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Ohio Nursing Law & Rules – Current Issues in Practice

DIRECTIONS & CRITERIA FOR SUCCESSFUL COMPLETION

1.   Please read carefully the below article “Ohio Nursing Law & Rules – Current Issues in Practice.”

2.   Complete and submit the post-test, evaluation form and the registration form.

The post-test will be reviewed. If a score of 70 percent or better is achieved, a certificate will be emailed to you and contact hours will be awarded. If a score of 70 percent is not achieved, a letter of notification of the final score and instructions on how to take second post-test will be sent to you. We recommend that this independent study be reviewed prior to taking the second post-test. If a score of 70 percent is achieved on the second post-test, a certificate will be issued.

If you have any questions, please contact the Ohio Nurses Association’s CE department at sswearingen@ce4nurses.org or 614-323-1164.

STUDY

The laws and rules surrounding nursing don’t have to be overwhelming. They exist to not only protect the patients nurses care for, but to protect the nurses themselves as well.

This independent study activity will cover the role of the Ohio Board of Nursing in supporting these rules, as well as some important and relevant information on current nursing practice issues including staffing, documentation, and patient rights. This study will also discuss how these current issues relate to Ohio nursing law and rules.

1.0 Contact Hour that will satisfy the Ohio Category A requirement will be awarded with successful completion of this activity.

 Who Makes the Rules?

All nurses in Ohio are familiar with the Ohio Board of Nursing, or “the board”. In addition to auditing things like continuing education hours, the board investigates complaints against nurses and administers discipline as appropriate (Ohio Board of Nursing [BON], 2017). The board works diligently to ensure the public is being cared for by safe, competent and qualified nurses.

Not Just for Nurses

While it is titled the Board of Nursing, the board oversees additional healthcare professions. Dialysis technicians, community health workers and certified medication aides all fall under the Board of Nursing (OAC, 2017).  Topics such as education requirements, intravenous therapy rules, and delegation practices are all set forth by the board.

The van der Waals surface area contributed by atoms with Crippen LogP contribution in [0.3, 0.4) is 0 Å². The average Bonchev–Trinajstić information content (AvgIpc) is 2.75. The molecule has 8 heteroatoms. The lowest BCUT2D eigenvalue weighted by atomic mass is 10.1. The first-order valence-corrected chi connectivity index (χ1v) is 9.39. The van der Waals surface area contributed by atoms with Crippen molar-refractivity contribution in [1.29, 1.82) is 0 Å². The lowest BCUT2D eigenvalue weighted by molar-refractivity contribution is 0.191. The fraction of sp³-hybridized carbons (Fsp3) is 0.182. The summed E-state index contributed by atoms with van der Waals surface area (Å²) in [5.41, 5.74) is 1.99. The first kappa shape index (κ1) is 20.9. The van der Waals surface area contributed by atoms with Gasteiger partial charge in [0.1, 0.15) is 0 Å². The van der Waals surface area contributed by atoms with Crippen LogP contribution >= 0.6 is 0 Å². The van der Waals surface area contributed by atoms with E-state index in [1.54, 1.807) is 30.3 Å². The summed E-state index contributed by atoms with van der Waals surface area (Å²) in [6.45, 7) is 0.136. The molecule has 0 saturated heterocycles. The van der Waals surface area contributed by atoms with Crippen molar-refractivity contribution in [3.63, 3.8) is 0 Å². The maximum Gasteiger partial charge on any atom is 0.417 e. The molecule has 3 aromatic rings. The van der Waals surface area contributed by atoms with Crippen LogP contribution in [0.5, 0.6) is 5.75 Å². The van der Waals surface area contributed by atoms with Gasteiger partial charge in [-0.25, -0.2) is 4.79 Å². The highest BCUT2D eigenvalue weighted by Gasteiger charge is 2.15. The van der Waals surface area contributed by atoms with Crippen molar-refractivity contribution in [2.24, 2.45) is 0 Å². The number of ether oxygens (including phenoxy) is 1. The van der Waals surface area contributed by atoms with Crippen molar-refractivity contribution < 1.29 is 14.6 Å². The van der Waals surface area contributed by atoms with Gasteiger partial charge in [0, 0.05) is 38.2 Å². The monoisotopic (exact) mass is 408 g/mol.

The board consists of thirteen members, eight of which are nurses. Two of these nurses must be APRNs and four must be LPNs. Additionally, there is a “consumer” member, who represents the interest of the public (ORC, 2017).

The board contains 3 advisory groups: continuing education, dialysis, and nursing education. Additionally, there is a committee on prescriptive governance and an advisory committee on advanced practice registered nursing (OAC, 2017).

The basics

Nurses practicing in Ohio must be aware of both the Ohio Administrative Code, OAC, and the Ohio Revised Code, ORC. The ORC consists of the laws passed by the Ohio legislature, while the OAC has the specific ways those rules are to be carried out at the recommendation of entities such as the Board of Nursing (BON).

To make a continuing education activity qualify for Category A credit, it must include specific information related to ORC and OAC 4723. The law states,
“…portion of continuing education that meets the one hour requirement directly related to Chapter 4723. of the Revised Code and the rules of the board as described in rule 4723-14-03 of the Administrative Code” (OAC, 2018).

Additionally, the activity must be approved by the board or an approved provider of continuing education in Ohio, such as Ohio Nurses Association.

 So, what else can the OBN do? (4723)

In addition to audits and investigations, the board also manages the issuance and revocation of nursing licensure. They decide who gets a license and who doesn’t.

If a complaint is filed, the board does have a due process that it needs to follow. With a few serious exceptions, a full investigation must be done before disciplinary action is taken against the nurse, such as license suspension or revocation. This investigational process involves a hearing, where the nurse can share his/her side of the story.

It is also important to note that the board must follow the law. The board can make clarifying rules (OAC), but they must align with the laws passed by the Ohio legislature (ORC).

Disciplinary action taken by the board is not one size fits all. There are varying levels of discipline. One that not all nurses and students are aware of is the board’s ability to deny taking the NCLEX (4723-7-02 OAC).

Per ORC 4823.28 (2017), the board can: “…deny, revoke, suspend, or place restrictions on any nursing license or dialysis technician certificate issued by the board; reprimand or otherwise discipline a holder of a nursing license or dialysis technician certificate; or impose a fine of not more than five hundred dollars per violation”.

4723.33 in the ORC explains that there is protection for the nurse filing a complaint against retaliatory action. Anyone who has a concern is encouraged to report it to the board and should feel comfortable doing so. The concern for patient safety is always a priority, as well as the protection of their rights.

What is Nursing?

The ORC defines the practice of nursing as, “…providing to individuals and groups nursing care requiring specialized knowledge, judgment, and skill derived from the principles of biological, physical, behavioral, social, and nursing sciences” (ORC, 2017).

In other words, nurses take care of people, in more ways than one. Nurses have specialized knowledge of many fields that are combined to provide holistic and effective care to all patients. With that knowledge comes a great responsibility, one that all nurses must take seriously.